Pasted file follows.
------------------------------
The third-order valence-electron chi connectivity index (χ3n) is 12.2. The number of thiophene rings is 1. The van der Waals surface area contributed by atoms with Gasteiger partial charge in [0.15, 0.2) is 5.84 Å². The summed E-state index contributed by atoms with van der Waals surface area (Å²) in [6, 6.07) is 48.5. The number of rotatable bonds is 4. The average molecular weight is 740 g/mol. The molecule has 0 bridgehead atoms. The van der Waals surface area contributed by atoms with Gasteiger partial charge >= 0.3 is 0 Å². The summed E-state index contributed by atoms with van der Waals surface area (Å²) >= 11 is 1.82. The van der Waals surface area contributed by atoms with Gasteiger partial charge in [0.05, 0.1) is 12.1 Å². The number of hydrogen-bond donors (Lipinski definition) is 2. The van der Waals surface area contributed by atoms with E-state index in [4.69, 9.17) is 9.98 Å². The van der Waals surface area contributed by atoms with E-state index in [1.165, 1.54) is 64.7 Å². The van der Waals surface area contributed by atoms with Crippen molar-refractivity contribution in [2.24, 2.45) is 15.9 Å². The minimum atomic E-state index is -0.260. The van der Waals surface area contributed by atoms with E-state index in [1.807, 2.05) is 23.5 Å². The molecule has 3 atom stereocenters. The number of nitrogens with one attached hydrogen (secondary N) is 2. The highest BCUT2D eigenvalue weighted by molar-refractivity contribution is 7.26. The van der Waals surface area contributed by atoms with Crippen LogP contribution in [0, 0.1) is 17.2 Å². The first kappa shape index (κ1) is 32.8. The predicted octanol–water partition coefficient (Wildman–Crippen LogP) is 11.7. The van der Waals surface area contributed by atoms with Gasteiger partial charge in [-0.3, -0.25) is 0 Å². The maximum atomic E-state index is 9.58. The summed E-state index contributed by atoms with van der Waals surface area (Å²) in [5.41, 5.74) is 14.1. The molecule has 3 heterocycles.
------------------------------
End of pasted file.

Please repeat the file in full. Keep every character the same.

The third-order valence-electron chi connectivity index (χ3n) is 12.2. The number of thiophene rings is 1. The van der Waals surface area contributed by atoms with Gasteiger partial charge in [0.15, 0.2) is 5.84 Å². The summed E-state index contributed by atoms with van der Waals surface area (Å²) in [6, 6.07) is 48.5. The number of rotatable bonds is 4. The average molecular weight is 740 g/mol. The molecule has 0 bridgehead atoms. The van der Waals surface area contributed by atoms with Gasteiger partial charge >= 0.3 is 0 Å². The summed E-state index contributed by atoms with van der Waals surface area (Å²) >= 11 is 1.82. The van der Waals surface area contributed by atoms with Gasteiger partial charge in [0.05, 0.1) is 12.1 Å². The number of hydrogen-bond donors (Lipinski definition) is 2. The van der Waals surface area contributed by atoms with E-state index in [4.69, 9.17) is 9.98 Å². The van der Waals surface area contributed by atoms with E-state index in [1.165, 1.54) is 64.7 Å². The van der Waals surface area contributed by atoms with Crippen molar-refractivity contribution in [2.24, 2.45) is 15.9 Å². The minimum atomic E-state index is -0.260. The van der Waals surface area contributed by atoms with E-state index in [1.807, 2.05) is 23.5 Å². The molecule has 3 atom stereocenters. The number of nitrogens with one attached hydrogen (secondary N) is 2. The highest BCUT2D eigenvalue weighted by molar-refractivity contribution is 7.26. The van der Waals surface area contributed by atoms with Crippen LogP contribution in [0, 0.1) is 17.2 Å². The first kappa shape index (κ1) is 32.8. The predicted octanol–water partition coefficient (Wildman–Crippen LogP) is 11.7. The van der Waals surface area contributed by atoms with Gasteiger partial charge in [-0.3, -0.25) is 0 Å². The maximum atomic E-state index is 9.58. The summed E-state index contributed by atoms with van der Waals surface area (Å²) in [5.41, 5.74) is 14.1. The molecule has 3 heterocycles.